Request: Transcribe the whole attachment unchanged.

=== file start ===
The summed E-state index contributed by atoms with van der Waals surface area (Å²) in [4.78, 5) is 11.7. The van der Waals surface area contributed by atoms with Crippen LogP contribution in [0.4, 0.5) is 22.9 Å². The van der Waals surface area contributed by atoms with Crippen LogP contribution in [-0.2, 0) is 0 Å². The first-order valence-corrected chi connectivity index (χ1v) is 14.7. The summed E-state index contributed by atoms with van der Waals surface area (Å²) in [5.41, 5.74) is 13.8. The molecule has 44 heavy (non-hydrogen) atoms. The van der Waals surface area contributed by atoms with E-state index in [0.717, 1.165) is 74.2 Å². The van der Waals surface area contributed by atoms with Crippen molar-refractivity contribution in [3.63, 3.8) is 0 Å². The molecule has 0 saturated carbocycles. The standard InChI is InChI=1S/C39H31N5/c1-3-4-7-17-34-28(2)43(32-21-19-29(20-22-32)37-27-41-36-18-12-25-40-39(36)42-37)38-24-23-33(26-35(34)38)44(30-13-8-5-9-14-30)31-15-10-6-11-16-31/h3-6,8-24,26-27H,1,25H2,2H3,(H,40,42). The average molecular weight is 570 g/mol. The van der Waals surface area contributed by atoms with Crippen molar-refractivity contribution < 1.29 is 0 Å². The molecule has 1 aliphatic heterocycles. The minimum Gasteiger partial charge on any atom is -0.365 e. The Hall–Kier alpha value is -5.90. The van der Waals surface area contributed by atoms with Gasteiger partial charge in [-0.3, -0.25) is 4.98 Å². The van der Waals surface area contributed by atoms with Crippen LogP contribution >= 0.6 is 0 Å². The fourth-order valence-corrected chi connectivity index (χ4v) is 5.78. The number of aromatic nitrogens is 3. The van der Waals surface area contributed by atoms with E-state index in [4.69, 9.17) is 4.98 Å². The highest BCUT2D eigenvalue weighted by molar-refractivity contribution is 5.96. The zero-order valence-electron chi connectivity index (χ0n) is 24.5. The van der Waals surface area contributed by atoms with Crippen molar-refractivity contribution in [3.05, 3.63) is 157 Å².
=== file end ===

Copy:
The summed E-state index contributed by atoms with van der Waals surface area (Å²) in [4.78, 5) is 11.7. The van der Waals surface area contributed by atoms with Crippen LogP contribution in [0.4, 0.5) is 22.9 Å². The van der Waals surface area contributed by atoms with Crippen LogP contribution in [-0.2, 0) is 0 Å². The first-order valence-corrected chi connectivity index (χ1v) is 14.7. The summed E-state index contributed by atoms with van der Waals surface area (Å²) in [5.41, 5.74) is 13.8. The molecule has 44 heavy (non-hydrogen) atoms. The van der Waals surface area contributed by atoms with E-state index in [0.717, 1.165) is 74.2 Å². The van der Waals surface area contributed by atoms with Crippen molar-refractivity contribution in [3.63, 3.8) is 0 Å². The molecule has 0 saturated carbocycles. The standard InChI is InChI=1S/C39H31N5/c1-3-4-7-17-34-28(2)43(32-21-19-29(20-22-32)37-27-41-36-18-12-25-40-39(36)42-37)38-24-23-33(26-35(34)38)44(30-13-8-5-9-14-30)31-15-10-6-11-16-31/h3-6,8-24,26-27H,1,25H2,2H3,(H,40,42). The average molecular weight is 570 g/mol. The van der Waals surface area contributed by atoms with Crippen molar-refractivity contribution < 1.29 is 0 Å². The molecule has 1 aliphatic heterocycles. The minimum Gasteiger partial charge on any atom is -0.365 e. The Hall–Kier alpha value is -5.90. The van der Waals surface area contributed by atoms with Gasteiger partial charge in [-0.3, -0.25) is 4.98 Å². The van der Waals surface area contributed by atoms with Crippen LogP contribution >= 0.6 is 0 Å². The fourth-order valence-corrected chi connectivity index (χ4v) is 5.78. The number of aromatic nitrogens is 3. The van der Waals surface area contributed by atoms with E-state index in [4.69, 9.17) is 4.98 Å². The highest BCUT2D eigenvalue weighted by molar-refractivity contribution is 5.96. The zero-order valence-electron chi connectivity index (χ0n) is 24.5. The van der Waals surface area contributed by atoms with Crippen molar-refractivity contribution in [3.05, 3.63) is 157 Å².